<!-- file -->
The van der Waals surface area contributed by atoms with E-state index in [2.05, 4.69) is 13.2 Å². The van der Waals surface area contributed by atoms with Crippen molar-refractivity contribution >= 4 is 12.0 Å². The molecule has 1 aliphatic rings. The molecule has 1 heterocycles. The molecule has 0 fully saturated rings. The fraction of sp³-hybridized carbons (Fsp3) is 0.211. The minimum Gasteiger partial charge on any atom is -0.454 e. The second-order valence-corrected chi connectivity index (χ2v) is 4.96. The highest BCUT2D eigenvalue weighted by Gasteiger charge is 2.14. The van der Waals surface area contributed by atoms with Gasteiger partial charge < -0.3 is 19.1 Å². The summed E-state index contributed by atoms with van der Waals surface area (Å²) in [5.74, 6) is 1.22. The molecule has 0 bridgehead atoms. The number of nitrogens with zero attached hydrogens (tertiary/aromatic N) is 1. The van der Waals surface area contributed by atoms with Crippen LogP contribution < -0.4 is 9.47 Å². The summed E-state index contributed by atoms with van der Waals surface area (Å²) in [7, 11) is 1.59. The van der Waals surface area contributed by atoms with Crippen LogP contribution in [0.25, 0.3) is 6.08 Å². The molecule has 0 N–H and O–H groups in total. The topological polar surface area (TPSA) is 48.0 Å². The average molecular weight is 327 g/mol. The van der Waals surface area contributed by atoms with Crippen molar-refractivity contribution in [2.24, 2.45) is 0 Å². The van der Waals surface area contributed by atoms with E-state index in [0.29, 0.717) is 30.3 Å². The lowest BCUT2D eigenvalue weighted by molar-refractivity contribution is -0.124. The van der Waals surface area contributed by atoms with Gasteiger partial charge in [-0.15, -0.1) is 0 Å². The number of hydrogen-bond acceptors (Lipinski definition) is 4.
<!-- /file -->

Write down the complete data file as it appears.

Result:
The van der Waals surface area contributed by atoms with E-state index in [2.05, 4.69) is 13.2 Å². The van der Waals surface area contributed by atoms with Crippen molar-refractivity contribution >= 4 is 12.0 Å². The molecule has 1 aliphatic rings. The molecule has 1 heterocycles. The molecule has 0 fully saturated rings. The fraction of sp³-hybridized carbons (Fsp3) is 0.211. The minimum Gasteiger partial charge on any atom is -0.454 e. The second-order valence-corrected chi connectivity index (χ2v) is 4.96. The highest BCUT2D eigenvalue weighted by Gasteiger charge is 2.14. The van der Waals surface area contributed by atoms with Gasteiger partial charge < -0.3 is 19.1 Å². The summed E-state index contributed by atoms with van der Waals surface area (Å²) in [5.74, 6) is 1.22. The molecule has 0 bridgehead atoms. The number of nitrogens with zero attached hydrogens (tertiary/aromatic N) is 1. The van der Waals surface area contributed by atoms with Crippen LogP contribution < -0.4 is 9.47 Å². The summed E-state index contributed by atoms with van der Waals surface area (Å²) in [7, 11) is 1.59. The van der Waals surface area contributed by atoms with Crippen LogP contribution in [0.25, 0.3) is 6.08 Å². The molecule has 0 N–H and O–H groups in total. The topological polar surface area (TPSA) is 48.0 Å². The average molecular weight is 327 g/mol. The van der Waals surface area contributed by atoms with Crippen molar-refractivity contribution in [2.24, 2.45) is 0 Å². The van der Waals surface area contributed by atoms with E-state index in [0.29, 0.717) is 30.3 Å². The lowest BCUT2D eigenvalue weighted by molar-refractivity contribution is -0.124. The van der Waals surface area contributed by atoms with Gasteiger partial charge in [-0.15, -0.1) is 0 Å². The number of hydrogen-bond acceptors (Lipinski definition) is 4.